Picks and Pans Review: Peter Arno

updated 02/11/1980 at 01:00 AM EST

originally published 02/11/1980 01:00AM

with an introduction by Charles Saxon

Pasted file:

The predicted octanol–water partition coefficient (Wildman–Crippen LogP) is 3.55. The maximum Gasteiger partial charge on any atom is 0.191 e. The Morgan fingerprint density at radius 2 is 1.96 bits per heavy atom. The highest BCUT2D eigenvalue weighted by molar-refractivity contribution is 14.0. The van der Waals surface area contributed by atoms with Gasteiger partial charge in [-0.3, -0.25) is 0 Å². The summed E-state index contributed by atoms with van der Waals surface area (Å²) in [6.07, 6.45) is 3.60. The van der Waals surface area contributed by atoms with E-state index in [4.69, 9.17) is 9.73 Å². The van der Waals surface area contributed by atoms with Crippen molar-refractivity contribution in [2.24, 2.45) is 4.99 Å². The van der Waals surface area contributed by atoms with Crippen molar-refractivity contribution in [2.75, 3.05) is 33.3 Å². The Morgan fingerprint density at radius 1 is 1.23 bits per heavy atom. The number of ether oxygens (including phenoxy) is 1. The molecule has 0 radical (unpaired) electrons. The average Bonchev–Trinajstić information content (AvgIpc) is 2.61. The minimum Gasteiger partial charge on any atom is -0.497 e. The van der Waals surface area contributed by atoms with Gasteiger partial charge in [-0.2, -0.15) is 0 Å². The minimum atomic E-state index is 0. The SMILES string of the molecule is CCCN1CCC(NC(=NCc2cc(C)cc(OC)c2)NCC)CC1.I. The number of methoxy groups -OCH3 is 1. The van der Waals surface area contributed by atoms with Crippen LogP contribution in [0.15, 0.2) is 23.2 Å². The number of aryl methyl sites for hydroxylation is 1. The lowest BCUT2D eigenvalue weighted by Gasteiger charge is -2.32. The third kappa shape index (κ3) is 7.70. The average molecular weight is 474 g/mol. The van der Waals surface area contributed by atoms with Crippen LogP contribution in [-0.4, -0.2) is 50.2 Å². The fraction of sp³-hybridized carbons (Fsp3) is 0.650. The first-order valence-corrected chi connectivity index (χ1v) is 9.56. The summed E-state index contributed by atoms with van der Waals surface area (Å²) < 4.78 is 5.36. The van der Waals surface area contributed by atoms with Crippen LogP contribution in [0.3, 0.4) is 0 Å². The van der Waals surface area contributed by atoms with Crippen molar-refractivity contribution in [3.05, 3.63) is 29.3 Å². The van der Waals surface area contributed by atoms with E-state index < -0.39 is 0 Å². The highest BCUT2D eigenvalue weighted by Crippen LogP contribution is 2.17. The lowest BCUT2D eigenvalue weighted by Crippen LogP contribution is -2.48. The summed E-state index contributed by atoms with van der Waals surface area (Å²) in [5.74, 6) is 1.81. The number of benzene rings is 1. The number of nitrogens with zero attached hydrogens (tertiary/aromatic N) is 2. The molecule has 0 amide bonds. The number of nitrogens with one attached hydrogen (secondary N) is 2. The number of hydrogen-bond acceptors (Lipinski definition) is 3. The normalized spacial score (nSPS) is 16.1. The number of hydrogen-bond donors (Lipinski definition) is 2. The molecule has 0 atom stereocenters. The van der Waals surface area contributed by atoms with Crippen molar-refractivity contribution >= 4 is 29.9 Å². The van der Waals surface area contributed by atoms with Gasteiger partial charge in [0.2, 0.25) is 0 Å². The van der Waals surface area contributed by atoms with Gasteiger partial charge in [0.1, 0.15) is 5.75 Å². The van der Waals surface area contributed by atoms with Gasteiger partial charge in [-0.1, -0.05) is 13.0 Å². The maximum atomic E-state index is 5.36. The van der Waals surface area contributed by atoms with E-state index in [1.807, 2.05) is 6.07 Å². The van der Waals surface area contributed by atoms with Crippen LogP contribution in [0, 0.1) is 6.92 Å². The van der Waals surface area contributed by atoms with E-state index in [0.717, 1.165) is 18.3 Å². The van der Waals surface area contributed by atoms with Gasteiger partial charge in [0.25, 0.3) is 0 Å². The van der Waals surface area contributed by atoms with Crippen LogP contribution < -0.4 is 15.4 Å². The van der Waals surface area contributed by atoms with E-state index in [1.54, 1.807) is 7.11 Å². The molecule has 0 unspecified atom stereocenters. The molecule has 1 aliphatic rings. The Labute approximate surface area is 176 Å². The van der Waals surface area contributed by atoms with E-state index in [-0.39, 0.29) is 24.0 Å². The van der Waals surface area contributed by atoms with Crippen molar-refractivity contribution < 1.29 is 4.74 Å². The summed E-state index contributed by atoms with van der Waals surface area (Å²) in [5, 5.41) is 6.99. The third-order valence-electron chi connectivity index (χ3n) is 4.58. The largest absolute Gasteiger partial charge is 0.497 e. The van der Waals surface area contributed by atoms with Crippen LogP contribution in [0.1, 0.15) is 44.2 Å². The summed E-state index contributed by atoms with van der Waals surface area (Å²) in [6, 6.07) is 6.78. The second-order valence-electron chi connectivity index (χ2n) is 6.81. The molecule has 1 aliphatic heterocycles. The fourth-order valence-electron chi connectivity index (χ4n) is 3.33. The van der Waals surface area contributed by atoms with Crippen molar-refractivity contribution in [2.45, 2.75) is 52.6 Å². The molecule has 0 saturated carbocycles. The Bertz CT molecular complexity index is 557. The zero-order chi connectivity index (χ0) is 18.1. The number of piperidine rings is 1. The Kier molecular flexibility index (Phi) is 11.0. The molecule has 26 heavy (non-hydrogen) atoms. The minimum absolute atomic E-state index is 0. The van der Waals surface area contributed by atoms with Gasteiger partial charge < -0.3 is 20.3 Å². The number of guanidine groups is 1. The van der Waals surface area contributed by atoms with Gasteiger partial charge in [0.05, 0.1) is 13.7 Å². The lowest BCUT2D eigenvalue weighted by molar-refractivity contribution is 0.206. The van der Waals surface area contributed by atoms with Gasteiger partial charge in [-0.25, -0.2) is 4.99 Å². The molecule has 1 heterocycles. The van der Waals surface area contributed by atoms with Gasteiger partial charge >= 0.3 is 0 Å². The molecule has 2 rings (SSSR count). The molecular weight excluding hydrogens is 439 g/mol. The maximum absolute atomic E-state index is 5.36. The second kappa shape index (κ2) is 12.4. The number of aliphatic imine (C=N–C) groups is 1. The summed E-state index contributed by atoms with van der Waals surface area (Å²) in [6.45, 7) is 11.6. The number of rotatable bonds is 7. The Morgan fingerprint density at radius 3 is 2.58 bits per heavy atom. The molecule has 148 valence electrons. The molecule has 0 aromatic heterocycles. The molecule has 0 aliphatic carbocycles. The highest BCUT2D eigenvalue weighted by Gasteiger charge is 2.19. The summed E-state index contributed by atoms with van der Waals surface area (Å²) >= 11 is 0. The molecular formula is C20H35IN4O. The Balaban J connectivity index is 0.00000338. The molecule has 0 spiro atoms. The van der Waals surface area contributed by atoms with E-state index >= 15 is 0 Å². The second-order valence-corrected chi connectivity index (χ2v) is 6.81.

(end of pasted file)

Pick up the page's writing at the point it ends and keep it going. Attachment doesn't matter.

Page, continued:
Arno started selling cartoons in the '20s. One of the earliest, not included in this collection, is of two women on rollerskates at a rink. The text under the drawing reads: "Smart-lookin' gentleman, weren't he?" "Which one, sweetheart?" "The one I jus' tripped up." "Whoops! Ain't you the sly croquette—steady!" The drawing is just as awkward as the caption. But by the early '30s an Arno cartoon was instantly recognizable, both for its bold, crisp drawing and for the equally sharp caption. This volume has 248 examples to be cherished. A beaming, born-beautiful blonde gets a diamond necklace from a rich old man: "You certainly know my Achilles' heel, Mr. Benson." A New England housewife calls after a galloping Paul Revere: "Thanks, but what about those silver candlesticks I ordered?" A drunk in a seedy bar: "I love this place and everything it stands for." Seven ancient, smiling men around a company's board table: "Then it's moved and seconded that the compulsory retirement age be advanced to 95." The brief, adulatory introduction is by Charles Saxon, a cartoonist who is pretty marvelous at mocking the wealthy and the social himself. (Dodd, Mead, $10.95)

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